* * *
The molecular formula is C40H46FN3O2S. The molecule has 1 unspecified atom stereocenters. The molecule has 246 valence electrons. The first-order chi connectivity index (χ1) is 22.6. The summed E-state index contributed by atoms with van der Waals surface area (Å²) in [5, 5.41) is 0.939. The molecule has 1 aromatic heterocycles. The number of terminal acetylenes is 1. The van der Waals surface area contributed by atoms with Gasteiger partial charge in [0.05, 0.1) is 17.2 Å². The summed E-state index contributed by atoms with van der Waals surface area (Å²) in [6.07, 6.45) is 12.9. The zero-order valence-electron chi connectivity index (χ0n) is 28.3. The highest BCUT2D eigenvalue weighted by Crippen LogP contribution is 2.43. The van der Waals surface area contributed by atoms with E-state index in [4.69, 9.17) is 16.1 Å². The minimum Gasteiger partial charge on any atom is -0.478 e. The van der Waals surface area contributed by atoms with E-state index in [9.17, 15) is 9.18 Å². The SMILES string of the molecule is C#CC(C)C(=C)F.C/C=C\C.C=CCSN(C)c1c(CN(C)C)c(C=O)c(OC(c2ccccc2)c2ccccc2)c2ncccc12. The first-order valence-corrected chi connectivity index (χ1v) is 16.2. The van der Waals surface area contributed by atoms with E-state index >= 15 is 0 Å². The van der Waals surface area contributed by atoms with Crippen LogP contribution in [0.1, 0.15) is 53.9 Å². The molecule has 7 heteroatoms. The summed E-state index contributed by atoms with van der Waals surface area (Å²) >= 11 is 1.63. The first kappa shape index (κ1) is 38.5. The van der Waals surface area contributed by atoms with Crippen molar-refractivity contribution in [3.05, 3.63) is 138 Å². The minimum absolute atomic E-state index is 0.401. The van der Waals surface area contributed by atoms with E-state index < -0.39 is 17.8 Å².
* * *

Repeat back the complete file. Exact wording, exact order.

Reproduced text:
The molecular formula is C40H46FN3O2S. The molecule has 1 unspecified atom stereocenters. The molecule has 246 valence electrons. The first-order chi connectivity index (χ1) is 22.6. The summed E-state index contributed by atoms with van der Waals surface area (Å²) in [5, 5.41) is 0.939. The molecule has 1 aromatic heterocycles. The number of terminal acetylenes is 1. The van der Waals surface area contributed by atoms with Gasteiger partial charge in [0.05, 0.1) is 17.2 Å². The summed E-state index contributed by atoms with van der Waals surface area (Å²) in [6.07, 6.45) is 12.9. The zero-order valence-electron chi connectivity index (χ0n) is 28.3. The highest BCUT2D eigenvalue weighted by Crippen LogP contribution is 2.43. The van der Waals surface area contributed by atoms with E-state index in [4.69, 9.17) is 16.1 Å². The minimum Gasteiger partial charge on any atom is -0.478 e. The van der Waals surface area contributed by atoms with E-state index in [9.17, 15) is 9.18 Å². The SMILES string of the molecule is C#CC(C)C(=C)F.C/C=C\C.C=CCSN(C)c1c(CN(C)C)c(C=O)c(OC(c2ccccc2)c2ccccc2)c2ncccc12. The first-order valence-corrected chi connectivity index (χ1v) is 16.2. The van der Waals surface area contributed by atoms with E-state index >= 15 is 0 Å². The van der Waals surface area contributed by atoms with Crippen LogP contribution in [0.1, 0.15) is 53.9 Å². The molecule has 7 heteroatoms. The summed E-state index contributed by atoms with van der Waals surface area (Å²) >= 11 is 1.63. The first kappa shape index (κ1) is 38.5. The van der Waals surface area contributed by atoms with Crippen molar-refractivity contribution in [3.05, 3.63) is 138 Å². The minimum absolute atomic E-state index is 0.401. The van der Waals surface area contributed by atoms with E-state index < -0.39 is 17.8 Å².